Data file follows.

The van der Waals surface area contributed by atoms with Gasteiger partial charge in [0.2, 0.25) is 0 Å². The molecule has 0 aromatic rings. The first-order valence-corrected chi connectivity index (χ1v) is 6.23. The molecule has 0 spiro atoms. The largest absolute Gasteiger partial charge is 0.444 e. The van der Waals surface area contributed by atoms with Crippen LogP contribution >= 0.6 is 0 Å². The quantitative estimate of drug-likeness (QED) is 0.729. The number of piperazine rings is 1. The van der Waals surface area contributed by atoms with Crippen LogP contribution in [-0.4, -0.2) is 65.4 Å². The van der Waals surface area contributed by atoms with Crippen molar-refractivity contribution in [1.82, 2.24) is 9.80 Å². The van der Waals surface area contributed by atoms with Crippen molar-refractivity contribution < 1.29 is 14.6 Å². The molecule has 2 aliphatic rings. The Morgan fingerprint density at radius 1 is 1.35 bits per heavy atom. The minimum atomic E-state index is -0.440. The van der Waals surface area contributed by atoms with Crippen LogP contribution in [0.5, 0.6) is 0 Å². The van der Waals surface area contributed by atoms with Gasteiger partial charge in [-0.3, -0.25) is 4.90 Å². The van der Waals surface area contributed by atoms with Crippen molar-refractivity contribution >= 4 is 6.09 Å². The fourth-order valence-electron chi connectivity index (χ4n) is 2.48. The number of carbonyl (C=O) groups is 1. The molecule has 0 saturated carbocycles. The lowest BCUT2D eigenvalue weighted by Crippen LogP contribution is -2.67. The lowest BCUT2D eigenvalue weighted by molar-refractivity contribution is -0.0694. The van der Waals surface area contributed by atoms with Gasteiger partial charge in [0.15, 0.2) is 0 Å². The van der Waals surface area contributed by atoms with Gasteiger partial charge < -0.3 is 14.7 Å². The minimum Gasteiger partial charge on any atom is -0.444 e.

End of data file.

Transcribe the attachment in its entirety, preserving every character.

The van der Waals surface area contributed by atoms with Gasteiger partial charge in [0.2, 0.25) is 0 Å². The molecule has 0 aromatic rings. The first-order valence-corrected chi connectivity index (χ1v) is 6.23. The molecule has 0 spiro atoms. The largest absolute Gasteiger partial charge is 0.444 e. The van der Waals surface area contributed by atoms with Crippen LogP contribution >= 0.6 is 0 Å². The quantitative estimate of drug-likeness (QED) is 0.729. The number of piperazine rings is 1. The van der Waals surface area contributed by atoms with Crippen LogP contribution in [-0.4, -0.2) is 65.4 Å². The van der Waals surface area contributed by atoms with Crippen molar-refractivity contribution in [1.82, 2.24) is 9.80 Å². The van der Waals surface area contributed by atoms with Crippen molar-refractivity contribution < 1.29 is 14.6 Å². The molecule has 2 aliphatic rings. The Morgan fingerprint density at radius 1 is 1.35 bits per heavy atom. The minimum atomic E-state index is -0.440. The van der Waals surface area contributed by atoms with Crippen LogP contribution in [0.5, 0.6) is 0 Å². The van der Waals surface area contributed by atoms with Gasteiger partial charge in [-0.3, -0.25) is 4.90 Å². The van der Waals surface area contributed by atoms with Crippen molar-refractivity contribution >= 4 is 6.09 Å². The fourth-order valence-electron chi connectivity index (χ4n) is 2.48. The number of carbonyl (C=O) groups is 1. The molecule has 0 saturated carbocycles. The lowest BCUT2D eigenvalue weighted by Crippen LogP contribution is -2.67. The lowest BCUT2D eigenvalue weighted by molar-refractivity contribution is -0.0694. The van der Waals surface area contributed by atoms with Gasteiger partial charge in [0.15, 0.2) is 0 Å². The van der Waals surface area contributed by atoms with Gasteiger partial charge < -0.3 is 14.7 Å². The minimum Gasteiger partial charge on any atom is -0.444 e.